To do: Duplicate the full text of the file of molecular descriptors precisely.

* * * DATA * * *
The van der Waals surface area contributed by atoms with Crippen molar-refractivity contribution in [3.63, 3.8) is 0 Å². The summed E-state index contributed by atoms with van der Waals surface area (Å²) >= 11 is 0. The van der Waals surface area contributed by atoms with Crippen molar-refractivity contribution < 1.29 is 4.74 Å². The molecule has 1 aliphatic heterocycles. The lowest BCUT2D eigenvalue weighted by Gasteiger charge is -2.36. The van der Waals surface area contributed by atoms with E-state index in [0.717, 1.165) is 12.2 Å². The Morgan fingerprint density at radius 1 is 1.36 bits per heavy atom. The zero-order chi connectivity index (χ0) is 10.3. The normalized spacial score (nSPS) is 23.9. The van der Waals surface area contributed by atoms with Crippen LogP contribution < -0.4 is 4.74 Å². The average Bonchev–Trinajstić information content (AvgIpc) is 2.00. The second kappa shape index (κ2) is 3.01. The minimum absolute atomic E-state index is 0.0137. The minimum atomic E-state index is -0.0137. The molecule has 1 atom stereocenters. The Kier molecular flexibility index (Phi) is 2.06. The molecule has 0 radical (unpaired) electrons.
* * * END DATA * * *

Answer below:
The van der Waals surface area contributed by atoms with Crippen molar-refractivity contribution in [3.63, 3.8) is 0 Å². The summed E-state index contributed by atoms with van der Waals surface area (Å²) >= 11 is 0. The van der Waals surface area contributed by atoms with Crippen molar-refractivity contribution < 1.29 is 4.74 Å². The molecule has 1 aliphatic heterocycles. The lowest BCUT2D eigenvalue weighted by Gasteiger charge is -2.36. The van der Waals surface area contributed by atoms with E-state index in [0.717, 1.165) is 12.2 Å². The Morgan fingerprint density at radius 1 is 1.36 bits per heavy atom. The zero-order chi connectivity index (χ0) is 10.3. The normalized spacial score (nSPS) is 23.9. The van der Waals surface area contributed by atoms with Crippen LogP contribution < -0.4 is 4.74 Å². The average Bonchev–Trinajstić information content (AvgIpc) is 2.00. The second kappa shape index (κ2) is 3.01. The minimum absolute atomic E-state index is 0.0137. The minimum atomic E-state index is -0.0137. The molecule has 1 atom stereocenters. The Kier molecular flexibility index (Phi) is 2.06. The molecule has 0 radical (unpaired) electrons.